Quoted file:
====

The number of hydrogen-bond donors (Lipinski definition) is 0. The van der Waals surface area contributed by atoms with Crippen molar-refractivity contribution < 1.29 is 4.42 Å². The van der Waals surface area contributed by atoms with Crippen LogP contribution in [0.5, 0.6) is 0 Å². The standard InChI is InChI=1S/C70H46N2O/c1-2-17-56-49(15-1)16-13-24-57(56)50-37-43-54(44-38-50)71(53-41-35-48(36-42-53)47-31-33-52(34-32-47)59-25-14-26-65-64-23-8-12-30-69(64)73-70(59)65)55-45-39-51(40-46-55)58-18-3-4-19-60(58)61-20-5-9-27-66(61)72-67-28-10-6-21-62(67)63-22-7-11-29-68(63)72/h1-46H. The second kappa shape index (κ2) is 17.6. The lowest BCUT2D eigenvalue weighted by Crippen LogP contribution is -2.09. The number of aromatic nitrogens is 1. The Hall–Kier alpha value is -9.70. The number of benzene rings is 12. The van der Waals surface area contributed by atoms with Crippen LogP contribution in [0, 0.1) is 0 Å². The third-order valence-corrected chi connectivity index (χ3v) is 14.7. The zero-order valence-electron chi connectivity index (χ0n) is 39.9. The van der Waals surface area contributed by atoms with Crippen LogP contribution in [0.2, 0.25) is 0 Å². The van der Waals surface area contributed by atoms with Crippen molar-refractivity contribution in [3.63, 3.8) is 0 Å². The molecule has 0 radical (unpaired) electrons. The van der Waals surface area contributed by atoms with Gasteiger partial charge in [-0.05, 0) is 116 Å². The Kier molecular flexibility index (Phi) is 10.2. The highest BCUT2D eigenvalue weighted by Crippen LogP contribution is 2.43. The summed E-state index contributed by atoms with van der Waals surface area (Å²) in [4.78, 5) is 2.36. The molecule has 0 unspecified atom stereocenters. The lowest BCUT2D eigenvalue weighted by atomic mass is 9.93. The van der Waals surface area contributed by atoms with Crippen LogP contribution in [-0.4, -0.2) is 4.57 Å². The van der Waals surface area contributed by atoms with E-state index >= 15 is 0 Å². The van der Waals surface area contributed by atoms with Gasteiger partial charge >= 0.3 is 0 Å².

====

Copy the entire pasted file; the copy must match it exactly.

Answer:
The number of hydrogen-bond donors (Lipinski definition) is 0. The van der Waals surface area contributed by atoms with Crippen molar-refractivity contribution < 1.29 is 4.42 Å². The van der Waals surface area contributed by atoms with Crippen LogP contribution in [0.5, 0.6) is 0 Å². The standard InChI is InChI=1S/C70H46N2O/c1-2-17-56-49(15-1)16-13-24-57(56)50-37-43-54(44-38-50)71(53-41-35-48(36-42-53)47-31-33-52(34-32-47)59-25-14-26-65-64-23-8-12-30-69(64)73-70(59)65)55-45-39-51(40-46-55)58-18-3-4-19-60(58)61-20-5-9-27-66(61)72-67-28-10-6-21-62(67)63-22-7-11-29-68(63)72/h1-46H. The second kappa shape index (κ2) is 17.6. The lowest BCUT2D eigenvalue weighted by Crippen LogP contribution is -2.09. The number of aromatic nitrogens is 1. The Hall–Kier alpha value is -9.70. The number of benzene rings is 12. The van der Waals surface area contributed by atoms with Crippen LogP contribution in [0, 0.1) is 0 Å². The third-order valence-corrected chi connectivity index (χ3v) is 14.7. The zero-order valence-electron chi connectivity index (χ0n) is 39.9. The van der Waals surface area contributed by atoms with Crippen LogP contribution in [0.2, 0.25) is 0 Å². The van der Waals surface area contributed by atoms with Crippen molar-refractivity contribution in [3.63, 3.8) is 0 Å². The molecule has 0 radical (unpaired) electrons. The van der Waals surface area contributed by atoms with Gasteiger partial charge in [-0.05, 0) is 116 Å². The Kier molecular flexibility index (Phi) is 10.2. The highest BCUT2D eigenvalue weighted by Crippen LogP contribution is 2.43. The summed E-state index contributed by atoms with van der Waals surface area (Å²) in [4.78, 5) is 2.36. The molecule has 0 unspecified atom stereocenters. The lowest BCUT2D eigenvalue weighted by atomic mass is 9.93. The van der Waals surface area contributed by atoms with Crippen LogP contribution in [-0.4, -0.2) is 4.57 Å². The van der Waals surface area contributed by atoms with E-state index >= 15 is 0 Å². The van der Waals surface area contributed by atoms with Gasteiger partial charge >= 0.3 is 0 Å².